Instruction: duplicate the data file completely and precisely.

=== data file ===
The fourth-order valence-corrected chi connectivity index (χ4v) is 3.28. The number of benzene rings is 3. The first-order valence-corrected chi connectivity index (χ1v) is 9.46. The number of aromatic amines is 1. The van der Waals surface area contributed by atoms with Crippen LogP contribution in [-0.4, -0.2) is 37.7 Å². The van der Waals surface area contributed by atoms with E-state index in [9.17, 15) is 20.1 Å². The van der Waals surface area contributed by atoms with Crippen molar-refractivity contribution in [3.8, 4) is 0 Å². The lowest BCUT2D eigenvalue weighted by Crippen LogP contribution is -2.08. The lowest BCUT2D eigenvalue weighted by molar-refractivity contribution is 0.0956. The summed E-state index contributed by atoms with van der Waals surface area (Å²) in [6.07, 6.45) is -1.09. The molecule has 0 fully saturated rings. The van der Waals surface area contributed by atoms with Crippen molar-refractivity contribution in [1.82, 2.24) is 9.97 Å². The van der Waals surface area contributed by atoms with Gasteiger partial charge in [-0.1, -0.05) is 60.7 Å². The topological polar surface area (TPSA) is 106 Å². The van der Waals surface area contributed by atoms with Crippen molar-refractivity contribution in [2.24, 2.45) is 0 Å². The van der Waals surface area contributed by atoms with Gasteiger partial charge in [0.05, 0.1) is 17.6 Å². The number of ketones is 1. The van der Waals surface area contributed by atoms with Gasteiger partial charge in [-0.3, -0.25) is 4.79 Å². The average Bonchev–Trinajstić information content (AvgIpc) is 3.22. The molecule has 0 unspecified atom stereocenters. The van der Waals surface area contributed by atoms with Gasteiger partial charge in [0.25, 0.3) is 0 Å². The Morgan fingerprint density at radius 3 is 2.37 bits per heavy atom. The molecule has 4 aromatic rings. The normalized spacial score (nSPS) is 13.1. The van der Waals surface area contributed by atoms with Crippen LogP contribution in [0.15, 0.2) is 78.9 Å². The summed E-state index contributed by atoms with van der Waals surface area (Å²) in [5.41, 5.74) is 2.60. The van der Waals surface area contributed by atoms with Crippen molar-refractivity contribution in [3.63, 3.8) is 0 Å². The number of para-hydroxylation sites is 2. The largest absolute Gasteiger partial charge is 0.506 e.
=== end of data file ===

The fourth-order valence-corrected chi connectivity index (χ4v) is 3.28. The number of benzene rings is 3. The first-order valence-corrected chi connectivity index (χ1v) is 9.46. The number of aromatic amines is 1. The van der Waals surface area contributed by atoms with Crippen LogP contribution in [-0.4, -0.2) is 37.7 Å². The van der Waals surface area contributed by atoms with E-state index in [9.17, 15) is 20.1 Å². The van der Waals surface area contributed by atoms with Crippen molar-refractivity contribution in [3.8, 4) is 0 Å². The lowest BCUT2D eigenvalue weighted by Crippen LogP contribution is -2.08. The lowest BCUT2D eigenvalue weighted by molar-refractivity contribution is 0.0956. The summed E-state index contributed by atoms with van der Waals surface area (Å²) in [6.07, 6.45) is -1.09. The molecule has 0 fully saturated rings. The van der Waals surface area contributed by atoms with Crippen molar-refractivity contribution in [1.82, 2.24) is 9.97 Å². The van der Waals surface area contributed by atoms with Gasteiger partial charge in [-0.1, -0.05) is 60.7 Å². The topological polar surface area (TPSA) is 106 Å². The van der Waals surface area contributed by atoms with Crippen molar-refractivity contribution in [2.24, 2.45) is 0 Å². The van der Waals surface area contributed by atoms with Gasteiger partial charge in [0.05, 0.1) is 17.6 Å². The number of ketones is 1. The van der Waals surface area contributed by atoms with Gasteiger partial charge in [-0.3, -0.25) is 4.79 Å². The average Bonchev–Trinajstić information content (AvgIpc) is 3.22. The molecule has 0 unspecified atom stereocenters. The van der Waals surface area contributed by atoms with Gasteiger partial charge in [0.25, 0.3) is 0 Å². The Morgan fingerprint density at radius 3 is 2.37 bits per heavy atom. The molecule has 4 aromatic rings. The normalized spacial score (nSPS) is 13.1. The van der Waals surface area contributed by atoms with Crippen LogP contribution in [0.15, 0.2) is 78.9 Å². The summed E-state index contributed by atoms with van der Waals surface area (Å²) in [5.41, 5.74) is 2.60. The van der Waals surface area contributed by atoms with Crippen molar-refractivity contribution in [3.63, 3.8) is 0 Å². The number of para-hydroxylation sites is 2. The largest absolute Gasteiger partial charge is 0.506 e.